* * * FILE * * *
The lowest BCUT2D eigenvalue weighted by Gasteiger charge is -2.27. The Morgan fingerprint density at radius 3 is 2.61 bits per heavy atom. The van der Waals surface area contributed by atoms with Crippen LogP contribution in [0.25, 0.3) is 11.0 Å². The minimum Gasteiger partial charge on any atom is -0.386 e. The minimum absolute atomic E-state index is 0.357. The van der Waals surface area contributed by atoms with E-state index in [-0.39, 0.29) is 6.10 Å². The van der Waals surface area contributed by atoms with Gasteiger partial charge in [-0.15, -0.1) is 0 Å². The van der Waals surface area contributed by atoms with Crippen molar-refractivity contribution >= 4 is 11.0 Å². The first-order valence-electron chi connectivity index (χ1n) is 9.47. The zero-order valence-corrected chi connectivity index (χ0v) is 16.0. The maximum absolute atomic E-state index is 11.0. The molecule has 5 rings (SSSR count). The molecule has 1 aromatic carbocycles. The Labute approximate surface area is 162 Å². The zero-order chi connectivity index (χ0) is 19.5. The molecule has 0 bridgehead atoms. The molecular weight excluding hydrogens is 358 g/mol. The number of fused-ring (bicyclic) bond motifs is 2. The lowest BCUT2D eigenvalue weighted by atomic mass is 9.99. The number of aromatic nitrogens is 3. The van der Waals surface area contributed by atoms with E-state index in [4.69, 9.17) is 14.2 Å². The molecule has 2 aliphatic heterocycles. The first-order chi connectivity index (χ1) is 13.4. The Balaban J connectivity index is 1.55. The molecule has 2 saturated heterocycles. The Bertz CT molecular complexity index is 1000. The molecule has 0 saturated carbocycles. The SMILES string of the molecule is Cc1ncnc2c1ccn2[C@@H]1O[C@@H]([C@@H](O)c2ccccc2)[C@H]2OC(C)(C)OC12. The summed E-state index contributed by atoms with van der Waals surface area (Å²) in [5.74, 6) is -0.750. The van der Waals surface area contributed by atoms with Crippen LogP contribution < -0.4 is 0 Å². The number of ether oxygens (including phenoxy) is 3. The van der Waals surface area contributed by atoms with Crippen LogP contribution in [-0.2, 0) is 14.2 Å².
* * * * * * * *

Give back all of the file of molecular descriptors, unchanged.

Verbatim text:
The lowest BCUT2D eigenvalue weighted by Gasteiger charge is -2.27. The Morgan fingerprint density at radius 3 is 2.61 bits per heavy atom. The van der Waals surface area contributed by atoms with Crippen LogP contribution in [0.25, 0.3) is 11.0 Å². The minimum Gasteiger partial charge on any atom is -0.386 e. The minimum absolute atomic E-state index is 0.357. The van der Waals surface area contributed by atoms with E-state index in [-0.39, 0.29) is 6.10 Å². The van der Waals surface area contributed by atoms with Gasteiger partial charge in [-0.15, -0.1) is 0 Å². The van der Waals surface area contributed by atoms with Crippen molar-refractivity contribution >= 4 is 11.0 Å². The first-order valence-electron chi connectivity index (χ1n) is 9.47. The zero-order valence-corrected chi connectivity index (χ0v) is 16.0. The maximum absolute atomic E-state index is 11.0. The molecule has 5 rings (SSSR count). The molecule has 1 aromatic carbocycles. The Labute approximate surface area is 162 Å². The zero-order chi connectivity index (χ0) is 19.5. The molecule has 0 bridgehead atoms. The molecular weight excluding hydrogens is 358 g/mol. The number of fused-ring (bicyclic) bond motifs is 2. The lowest BCUT2D eigenvalue weighted by atomic mass is 9.99. The number of aromatic nitrogens is 3. The van der Waals surface area contributed by atoms with E-state index in [4.69, 9.17) is 14.2 Å². The molecule has 2 aliphatic heterocycles. The first-order chi connectivity index (χ1) is 13.4. The Balaban J connectivity index is 1.55. The molecule has 2 saturated heterocycles. The Bertz CT molecular complexity index is 1000. The molecule has 0 saturated carbocycles. The SMILES string of the molecule is Cc1ncnc2c1ccn2[C@@H]1O[C@@H]([C@@H](O)c2ccccc2)[C@H]2OC(C)(C)OC12. The summed E-state index contributed by atoms with van der Waals surface area (Å²) in [5.74, 6) is -0.750. The van der Waals surface area contributed by atoms with Crippen LogP contribution < -0.4 is 0 Å². The number of ether oxygens (including phenoxy) is 3. The van der Waals surface area contributed by atoms with Crippen LogP contribution in [-0.2, 0) is 14.2 Å².